Podcast Episode #7: The Most Common Mistakes MHP Investors Make




Being new to any business means you’re going to make a few mistakes. There’s a learning curve, but while you’re learning, you’re also in the business. The same is true for mobile home park (MHP) investing and ownership. The MHP business isn’t like anything else, so you don’t want to go into it blind. MHP expert, Glenn Esterson, shares the most common mistakes MHP investors, including himself, have made.

  1. Not vetting tenants during the due diligence period. This should really be the first step to evaluating a deal. Assume the current owner hasn’t done a thorough job vetting their tenants and approach it like you’re starting from scratch.
  2. Not fully understanding the impact of your relationship with the municipality. You won’t always get a warm reception from the municipality as a MHP owner, but you need to approach them while you’re considering a MHP investment. You want to check on permits and make sure the park isn’t in violation in any way. Also ask about future plans in case they’ll impact the park in a negative way.
  3. Lacking an understanding of the local market and its economic and demographic drivers. If the city’s demographic is shrinking for any reason, you need to know in advance. It will impact your exit if you buy. Likewise, if a bad area is on the uptick, you need to know. It should affect whether you purchase a park and give you insight to future prospects.
  4. Falling for cheap value-ads and biting off more than you can chew. Deals like this are tough, for anybody, and can end up not giving you the returns you anticipated. It’s situations like these where you really need to think about the value vs headache. How much frustration will this deal cause, and is it worth the value I might get when I sell?
  5. Not fully understanding or carefully inspecting park infrastructure. Often overlooked, you need to make sure the park’s infrastructure is working right and is up to code. This includes water and sewer if you’re tapped into city lines or the condition of the septic system if you’re not.
  6. Buying at the wrong time. So many variables go into it being the right time to buy a park, and they’re all conditional of where the park is, what condition it’s in and more. The best thing to do is consult an expert.
  7. Walking into financing with unrealistic expectations. Banks don’t really like to loan to MHP owners. They may never say yes to outright financing, but may work with you when it comes to refinancing. Don’t get disappointed if a bank says no, and have a plan for alternate financing options.

Learn more about how to address these common mistakes before you make them with the MHP Expert Podcast, hosted by Glenn Esterson and Jason Sirotin. Check it out today before you make your first move as a potential MHP owner.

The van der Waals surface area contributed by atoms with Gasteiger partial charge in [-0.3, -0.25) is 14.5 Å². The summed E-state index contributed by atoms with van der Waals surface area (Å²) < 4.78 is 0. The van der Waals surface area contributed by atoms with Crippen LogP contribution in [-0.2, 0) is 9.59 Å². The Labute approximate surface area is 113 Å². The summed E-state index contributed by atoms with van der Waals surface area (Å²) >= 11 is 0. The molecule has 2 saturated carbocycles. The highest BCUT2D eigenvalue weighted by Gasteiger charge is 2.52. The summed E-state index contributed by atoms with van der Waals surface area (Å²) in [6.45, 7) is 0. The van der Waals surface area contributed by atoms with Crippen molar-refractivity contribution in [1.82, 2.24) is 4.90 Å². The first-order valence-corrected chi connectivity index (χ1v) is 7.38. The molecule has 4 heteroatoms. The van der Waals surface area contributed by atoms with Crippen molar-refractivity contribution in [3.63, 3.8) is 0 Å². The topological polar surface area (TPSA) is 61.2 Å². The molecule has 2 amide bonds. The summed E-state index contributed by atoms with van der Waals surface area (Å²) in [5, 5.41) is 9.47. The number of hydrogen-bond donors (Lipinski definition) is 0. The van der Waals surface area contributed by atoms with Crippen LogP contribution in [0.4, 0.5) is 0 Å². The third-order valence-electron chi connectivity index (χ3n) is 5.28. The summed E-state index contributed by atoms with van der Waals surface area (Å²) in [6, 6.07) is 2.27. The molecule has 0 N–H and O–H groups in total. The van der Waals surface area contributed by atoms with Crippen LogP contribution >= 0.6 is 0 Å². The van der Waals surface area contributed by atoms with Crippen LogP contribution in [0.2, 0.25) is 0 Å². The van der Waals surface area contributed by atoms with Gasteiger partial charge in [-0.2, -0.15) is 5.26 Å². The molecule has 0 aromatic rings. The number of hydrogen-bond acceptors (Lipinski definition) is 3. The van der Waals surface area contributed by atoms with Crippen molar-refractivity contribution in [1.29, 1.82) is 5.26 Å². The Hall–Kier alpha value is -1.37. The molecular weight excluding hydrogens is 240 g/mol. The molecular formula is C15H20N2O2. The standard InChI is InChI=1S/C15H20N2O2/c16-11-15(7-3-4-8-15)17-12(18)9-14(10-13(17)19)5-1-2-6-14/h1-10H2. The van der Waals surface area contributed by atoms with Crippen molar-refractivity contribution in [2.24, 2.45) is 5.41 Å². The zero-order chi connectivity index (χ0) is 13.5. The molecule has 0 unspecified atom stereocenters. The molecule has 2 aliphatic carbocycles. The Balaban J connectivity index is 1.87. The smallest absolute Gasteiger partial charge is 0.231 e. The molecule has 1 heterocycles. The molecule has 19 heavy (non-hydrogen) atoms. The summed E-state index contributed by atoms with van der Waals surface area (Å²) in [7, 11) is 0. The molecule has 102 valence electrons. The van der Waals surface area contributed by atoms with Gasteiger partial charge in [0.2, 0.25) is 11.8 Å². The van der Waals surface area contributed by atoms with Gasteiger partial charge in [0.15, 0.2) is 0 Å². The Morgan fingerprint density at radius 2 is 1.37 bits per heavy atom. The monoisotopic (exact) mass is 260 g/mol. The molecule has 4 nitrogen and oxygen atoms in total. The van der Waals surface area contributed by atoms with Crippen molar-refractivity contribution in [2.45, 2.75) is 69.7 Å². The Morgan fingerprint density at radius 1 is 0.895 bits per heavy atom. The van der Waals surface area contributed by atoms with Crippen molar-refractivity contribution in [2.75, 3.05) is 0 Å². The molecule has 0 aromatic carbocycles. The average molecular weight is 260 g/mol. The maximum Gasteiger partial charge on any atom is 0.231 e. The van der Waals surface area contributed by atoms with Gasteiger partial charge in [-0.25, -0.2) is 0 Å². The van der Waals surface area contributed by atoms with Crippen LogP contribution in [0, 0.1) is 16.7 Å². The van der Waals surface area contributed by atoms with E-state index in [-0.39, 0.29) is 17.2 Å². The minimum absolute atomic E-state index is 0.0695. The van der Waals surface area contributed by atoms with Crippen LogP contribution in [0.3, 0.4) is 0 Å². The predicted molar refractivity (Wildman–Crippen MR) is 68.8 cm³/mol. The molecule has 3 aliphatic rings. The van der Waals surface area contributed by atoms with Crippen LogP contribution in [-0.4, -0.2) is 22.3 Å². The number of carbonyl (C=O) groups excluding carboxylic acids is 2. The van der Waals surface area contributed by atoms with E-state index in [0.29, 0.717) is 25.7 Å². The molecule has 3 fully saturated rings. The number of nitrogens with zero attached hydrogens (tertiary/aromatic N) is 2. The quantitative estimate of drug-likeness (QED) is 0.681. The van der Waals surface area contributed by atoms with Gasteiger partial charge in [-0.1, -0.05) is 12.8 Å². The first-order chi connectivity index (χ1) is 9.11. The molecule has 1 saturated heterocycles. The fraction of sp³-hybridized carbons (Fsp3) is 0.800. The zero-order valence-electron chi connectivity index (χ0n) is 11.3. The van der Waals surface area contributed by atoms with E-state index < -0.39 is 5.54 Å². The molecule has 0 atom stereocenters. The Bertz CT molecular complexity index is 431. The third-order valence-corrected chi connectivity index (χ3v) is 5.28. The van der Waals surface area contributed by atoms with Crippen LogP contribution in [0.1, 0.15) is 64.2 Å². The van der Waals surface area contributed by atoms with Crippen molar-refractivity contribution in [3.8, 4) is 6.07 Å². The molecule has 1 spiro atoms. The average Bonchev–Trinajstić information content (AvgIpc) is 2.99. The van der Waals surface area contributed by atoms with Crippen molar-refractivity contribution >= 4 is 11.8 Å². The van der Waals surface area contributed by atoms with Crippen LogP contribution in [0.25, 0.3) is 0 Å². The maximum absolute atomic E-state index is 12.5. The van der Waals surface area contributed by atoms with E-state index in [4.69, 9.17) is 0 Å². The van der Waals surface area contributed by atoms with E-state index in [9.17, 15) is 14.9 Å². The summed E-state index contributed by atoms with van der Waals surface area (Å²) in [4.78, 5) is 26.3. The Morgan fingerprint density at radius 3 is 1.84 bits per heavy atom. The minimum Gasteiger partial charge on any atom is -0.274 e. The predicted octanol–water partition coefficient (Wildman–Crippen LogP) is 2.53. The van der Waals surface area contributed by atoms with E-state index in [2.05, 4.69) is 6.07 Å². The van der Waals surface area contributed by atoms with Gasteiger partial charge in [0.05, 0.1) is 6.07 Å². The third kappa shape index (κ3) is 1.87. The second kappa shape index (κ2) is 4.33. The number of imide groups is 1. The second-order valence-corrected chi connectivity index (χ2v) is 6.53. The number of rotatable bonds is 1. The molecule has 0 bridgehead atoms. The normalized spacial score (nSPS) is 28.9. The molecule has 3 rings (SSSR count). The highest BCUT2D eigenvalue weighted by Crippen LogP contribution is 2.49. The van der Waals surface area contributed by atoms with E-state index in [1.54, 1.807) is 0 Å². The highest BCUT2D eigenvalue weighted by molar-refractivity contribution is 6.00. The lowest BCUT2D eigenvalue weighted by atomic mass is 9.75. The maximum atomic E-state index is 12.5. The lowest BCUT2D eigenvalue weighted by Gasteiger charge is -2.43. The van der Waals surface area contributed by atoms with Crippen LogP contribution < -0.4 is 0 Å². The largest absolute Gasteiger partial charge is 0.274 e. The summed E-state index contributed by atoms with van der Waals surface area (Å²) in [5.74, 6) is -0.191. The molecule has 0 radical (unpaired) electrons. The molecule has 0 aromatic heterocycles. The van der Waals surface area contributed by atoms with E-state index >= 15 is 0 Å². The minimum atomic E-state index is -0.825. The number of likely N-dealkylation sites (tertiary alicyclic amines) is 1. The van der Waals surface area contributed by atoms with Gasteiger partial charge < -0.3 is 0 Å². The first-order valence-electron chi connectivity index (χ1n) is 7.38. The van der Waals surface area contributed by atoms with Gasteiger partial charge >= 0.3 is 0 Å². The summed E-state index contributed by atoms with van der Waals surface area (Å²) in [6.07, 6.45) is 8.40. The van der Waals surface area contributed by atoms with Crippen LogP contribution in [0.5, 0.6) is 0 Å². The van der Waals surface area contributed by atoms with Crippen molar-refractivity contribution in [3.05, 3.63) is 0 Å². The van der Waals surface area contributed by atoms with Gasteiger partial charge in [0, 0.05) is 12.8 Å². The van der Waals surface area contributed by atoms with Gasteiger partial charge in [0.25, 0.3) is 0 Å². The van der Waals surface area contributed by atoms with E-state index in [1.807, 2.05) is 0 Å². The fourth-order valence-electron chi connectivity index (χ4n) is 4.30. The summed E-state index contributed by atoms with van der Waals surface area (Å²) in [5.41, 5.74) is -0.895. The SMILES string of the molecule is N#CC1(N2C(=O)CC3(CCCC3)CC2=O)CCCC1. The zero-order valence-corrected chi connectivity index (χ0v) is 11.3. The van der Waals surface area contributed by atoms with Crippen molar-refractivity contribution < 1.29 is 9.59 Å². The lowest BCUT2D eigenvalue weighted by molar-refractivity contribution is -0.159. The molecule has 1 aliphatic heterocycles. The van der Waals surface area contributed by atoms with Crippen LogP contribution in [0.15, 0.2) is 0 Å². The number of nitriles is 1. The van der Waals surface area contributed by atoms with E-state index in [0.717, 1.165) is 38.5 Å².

Podcast Transcript

Jason Sirotin: Hello, welcome to the Mobile Home Expert podcast. I’m Jason Sirotin here with Glenn Esterson. Today we are going to talk about the top seven mistakes every new mobile home park investor makes. Glenn, seeing how you’ve seen all sides, and you see a lot of deals why is this important? Why should people know about the things we’re going to talk about today?

Glenn Esterson: Well, I pretty much made all of them when I bought the park and found myself in some boiling water during the recession. I’ve seen it over and over again with the tons of new guys that I help go through this thing. A lot of them get to me a little too late in the process. Some of them get there just in time and we’re able to help. So I thought it would be relevant at this point to have a discussion about some of the more common mistakes made by, I wouldn’t say all people, but by many of the guys getting into the industry because as it’s said you don’t know what you don’t know.

If no one’s telling you what to do, and there’s not a lot of literature on this particular subject, you might find yourself saying, hey, well, I thought I did a great job with my due diligence, and I thought I understood what the tenants were like. I thought I understood what banking was like with this industry, but you find yourself on the short end of that decision. It can, in some cases, jeopardize you significantly. It definitely did for me.

Jason Sirotin: That makes total sense, man. For me, being a newbie and trying to learn all this when we went over the topics it just really hit me as like, “Oh, man, I need to think about these things more.” So let’s get started. These are in no particular order, but let’s talk about the first mistake that every new mobile home park investor makes, and that is not vetting tenants during due diligence.

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